We rather like it that these young whippersnapper country-and-western fans are willing to embrace someone so obviously black he’s called Lil Nas X, and that black urban culture is culturally appropriating banjo licks and cowboy imagery, but we hope they all learn there’s better cross-cultural stuff on both sides of that divide, and start learning from that.
Meanwhile we notice that former Vice President and current Democratic presidential frontrunner Joe Biden once again stands credibly accused of touchy creepiness toward women, and given the Democratic party’s currently strict standards that should be a problem for the him and the Democrats. We also notice that the leader of the erstwhile family values Republican party is President Donald “Grab ’em by the pussy” Trump, and that it doesn’t seem to be a problem for him or the Republicans. There’s also talk of Trump shutting down the border with Mexico, his ongoing trade wars and growing trade deficits with almost everyone else, most of the rest of the Democratic presidential field is so far to the crazy left that Biden’s creepiness toward women doesn’t seem so bad, and the economic and political news is almost as bad as what else is on the radio.
Even so, we’ll try to get a good night’s sleep and face another April Fools’ Day with help from the music and history of better times.

— Bud Norman

A Busy Day After Election Day

There’s a longstanding political tradition in America that the day after an election is blissfully boring, with both sides paying lip service to the will of the people and making phony baloney promises of bipartisan cooperation. President Donald Trump’s newfangled version of conservatism has little regard for longstanding political traditions, though, and even before all the ballots had been fully counted in some very close races he was generating several unavoidable news stores.
Everyone who’s been paying attention to the top-rated Trump reality show knew that soon after the midterm elections he was going to somehow remove and replace Attorney General Jeff Sessions, but it was still a slight surprise that it happened so suddenly. Trump did observe the longstanding tradition of giving a press conference following a mid-term election, but instead of the traditional humility and happy talk Trump insulted his interlocutors as well as the defeated Republicans who had been insufficiently supportive of his presidency, and vowed that if the soon-to-be-installed Democratic majority in the House of Representatives dares use its constitutional power to snoop into Trump’s political and financial dealings he’ll take a “war-like stance.”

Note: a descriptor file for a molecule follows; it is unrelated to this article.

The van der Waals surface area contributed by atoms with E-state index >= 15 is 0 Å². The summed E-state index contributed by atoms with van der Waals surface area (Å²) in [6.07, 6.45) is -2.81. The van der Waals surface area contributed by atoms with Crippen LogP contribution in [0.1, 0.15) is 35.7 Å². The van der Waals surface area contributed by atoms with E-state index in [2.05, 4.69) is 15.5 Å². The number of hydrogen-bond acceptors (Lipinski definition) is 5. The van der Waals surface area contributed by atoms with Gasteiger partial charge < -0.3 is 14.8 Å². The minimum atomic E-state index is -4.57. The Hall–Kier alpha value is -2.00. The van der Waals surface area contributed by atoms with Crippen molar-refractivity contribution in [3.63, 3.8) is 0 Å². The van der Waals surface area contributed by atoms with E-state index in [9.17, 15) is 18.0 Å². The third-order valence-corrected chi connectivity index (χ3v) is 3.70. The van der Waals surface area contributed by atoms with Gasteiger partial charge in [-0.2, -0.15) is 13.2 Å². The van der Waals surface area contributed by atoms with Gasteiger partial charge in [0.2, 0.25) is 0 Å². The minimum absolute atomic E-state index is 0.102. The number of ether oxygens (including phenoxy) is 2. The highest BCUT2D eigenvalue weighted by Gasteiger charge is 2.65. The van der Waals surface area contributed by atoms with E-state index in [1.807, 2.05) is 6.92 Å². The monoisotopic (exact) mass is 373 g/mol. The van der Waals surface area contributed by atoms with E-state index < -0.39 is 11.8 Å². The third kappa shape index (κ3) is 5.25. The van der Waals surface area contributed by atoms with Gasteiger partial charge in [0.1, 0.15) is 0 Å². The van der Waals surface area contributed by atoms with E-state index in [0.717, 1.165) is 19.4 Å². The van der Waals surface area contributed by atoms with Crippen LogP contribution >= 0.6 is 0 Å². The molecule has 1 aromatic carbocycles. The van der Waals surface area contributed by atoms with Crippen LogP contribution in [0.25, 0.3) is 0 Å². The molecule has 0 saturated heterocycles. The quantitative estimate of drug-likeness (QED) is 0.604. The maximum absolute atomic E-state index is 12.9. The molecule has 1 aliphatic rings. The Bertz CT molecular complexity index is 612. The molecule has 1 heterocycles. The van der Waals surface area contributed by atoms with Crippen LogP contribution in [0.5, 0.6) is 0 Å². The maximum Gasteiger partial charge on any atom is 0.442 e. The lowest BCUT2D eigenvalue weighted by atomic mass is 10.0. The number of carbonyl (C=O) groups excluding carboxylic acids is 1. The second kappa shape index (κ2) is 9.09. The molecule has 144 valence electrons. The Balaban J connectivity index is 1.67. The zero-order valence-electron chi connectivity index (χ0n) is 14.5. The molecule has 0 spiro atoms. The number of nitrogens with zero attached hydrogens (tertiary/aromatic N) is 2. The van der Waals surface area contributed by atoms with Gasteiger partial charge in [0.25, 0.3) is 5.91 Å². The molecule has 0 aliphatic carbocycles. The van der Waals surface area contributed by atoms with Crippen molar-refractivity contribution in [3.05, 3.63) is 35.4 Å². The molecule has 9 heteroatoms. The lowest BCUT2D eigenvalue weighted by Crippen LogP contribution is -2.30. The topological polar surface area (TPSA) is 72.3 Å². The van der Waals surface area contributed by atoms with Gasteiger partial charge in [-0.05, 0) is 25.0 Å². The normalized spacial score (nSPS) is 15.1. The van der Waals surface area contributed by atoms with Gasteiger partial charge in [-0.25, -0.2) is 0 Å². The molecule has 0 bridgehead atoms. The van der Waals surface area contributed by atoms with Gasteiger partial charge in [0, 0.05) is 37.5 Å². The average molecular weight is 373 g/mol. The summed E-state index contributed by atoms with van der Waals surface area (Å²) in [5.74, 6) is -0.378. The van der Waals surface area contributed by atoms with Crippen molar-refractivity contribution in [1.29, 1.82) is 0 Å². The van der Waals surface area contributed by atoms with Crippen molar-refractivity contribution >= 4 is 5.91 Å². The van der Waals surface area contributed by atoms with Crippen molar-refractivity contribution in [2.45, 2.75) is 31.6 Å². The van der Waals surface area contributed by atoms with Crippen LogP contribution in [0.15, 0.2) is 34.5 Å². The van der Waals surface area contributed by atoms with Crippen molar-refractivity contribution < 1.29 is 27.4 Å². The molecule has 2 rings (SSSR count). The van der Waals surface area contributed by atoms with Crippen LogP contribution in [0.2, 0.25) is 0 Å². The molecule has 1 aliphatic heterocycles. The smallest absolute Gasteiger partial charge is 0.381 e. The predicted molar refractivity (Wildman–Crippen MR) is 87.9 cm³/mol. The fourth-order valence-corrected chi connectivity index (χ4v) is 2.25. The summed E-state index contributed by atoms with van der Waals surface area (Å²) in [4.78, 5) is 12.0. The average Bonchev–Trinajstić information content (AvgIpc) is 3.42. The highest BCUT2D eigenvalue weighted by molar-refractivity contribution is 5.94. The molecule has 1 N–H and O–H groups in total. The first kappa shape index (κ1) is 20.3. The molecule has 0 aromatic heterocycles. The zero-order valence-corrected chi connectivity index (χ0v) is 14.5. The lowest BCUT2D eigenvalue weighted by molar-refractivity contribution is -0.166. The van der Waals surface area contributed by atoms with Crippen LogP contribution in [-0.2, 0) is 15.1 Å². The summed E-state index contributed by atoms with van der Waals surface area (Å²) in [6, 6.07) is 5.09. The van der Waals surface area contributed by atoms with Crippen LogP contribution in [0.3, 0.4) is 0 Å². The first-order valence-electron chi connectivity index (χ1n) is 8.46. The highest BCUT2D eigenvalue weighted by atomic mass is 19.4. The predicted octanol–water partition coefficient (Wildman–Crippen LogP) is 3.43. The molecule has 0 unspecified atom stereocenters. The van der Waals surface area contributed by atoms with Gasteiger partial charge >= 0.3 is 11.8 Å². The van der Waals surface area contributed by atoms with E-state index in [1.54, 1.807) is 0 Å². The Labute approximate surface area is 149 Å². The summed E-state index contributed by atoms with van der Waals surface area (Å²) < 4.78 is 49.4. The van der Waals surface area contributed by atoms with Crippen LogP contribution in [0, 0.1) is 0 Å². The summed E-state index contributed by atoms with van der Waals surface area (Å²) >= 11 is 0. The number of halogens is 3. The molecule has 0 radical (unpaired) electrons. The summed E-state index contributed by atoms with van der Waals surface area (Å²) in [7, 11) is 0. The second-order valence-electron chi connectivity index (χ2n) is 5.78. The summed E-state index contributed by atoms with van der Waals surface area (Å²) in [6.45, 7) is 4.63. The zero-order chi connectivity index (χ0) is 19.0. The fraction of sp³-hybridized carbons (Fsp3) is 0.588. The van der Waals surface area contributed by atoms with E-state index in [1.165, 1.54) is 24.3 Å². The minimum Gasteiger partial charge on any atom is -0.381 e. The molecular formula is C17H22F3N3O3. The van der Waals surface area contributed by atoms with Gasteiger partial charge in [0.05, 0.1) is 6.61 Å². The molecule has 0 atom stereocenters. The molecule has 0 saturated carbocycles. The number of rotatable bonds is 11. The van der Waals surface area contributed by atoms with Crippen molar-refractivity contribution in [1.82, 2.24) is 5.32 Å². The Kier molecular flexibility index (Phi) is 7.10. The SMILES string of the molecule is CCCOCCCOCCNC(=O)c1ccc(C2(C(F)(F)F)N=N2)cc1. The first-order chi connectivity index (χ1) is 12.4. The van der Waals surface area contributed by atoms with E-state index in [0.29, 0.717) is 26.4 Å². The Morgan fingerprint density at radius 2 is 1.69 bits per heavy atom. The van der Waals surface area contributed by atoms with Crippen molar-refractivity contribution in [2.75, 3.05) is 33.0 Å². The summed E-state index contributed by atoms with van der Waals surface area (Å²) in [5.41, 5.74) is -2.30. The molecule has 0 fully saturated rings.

The forced resignation of Sessions is an unavoidably big deal, as it’s a major plot twist in the “Russia thing” that is still an unavoidably big deal in the Trump reality show. Sessions was the first Republican Senator with undeniable conservative bona fides to endorse Trump’s anti-establishment take-over of the Republican establishment, and he pursued Trump’s immigration and civil rights and anti-pothead policies more zealously than even Trump himself, but he also committed the unforgivable sin of recusing himself from the whole “Russia thing.” Trump is temporarily replacing Sessions with someone who’s publicly on record in favor of impeding that pesky special counsel investigation into the “Russia thing,” so what with a soon-to-be-installed Democratic majority in the House that will be an unavoidably big deal in the coming days, even though a slightly-padded Republican majority in the Senate will probably confirm any permanent replacement that Trump might nominate.
There’s a longstanding yet unwritten Justice Department tradition that it not affect politics for at least sixty days before an election, and the old-fashioned establishment Republican running the special counsel investigation of the “Russia thing” rigorously hews to such to-time-honored if unwritten rules, but the subplot was bound to wind up back in the news after some respectful pause from its relentless subpoenas and indictments. Trump has chosen to immediately put the story back at the top of the news cycle, and although he might be shrewdly getting ahead of the current 24-hour-news cycle it remains to be seen how he comes out in the long run.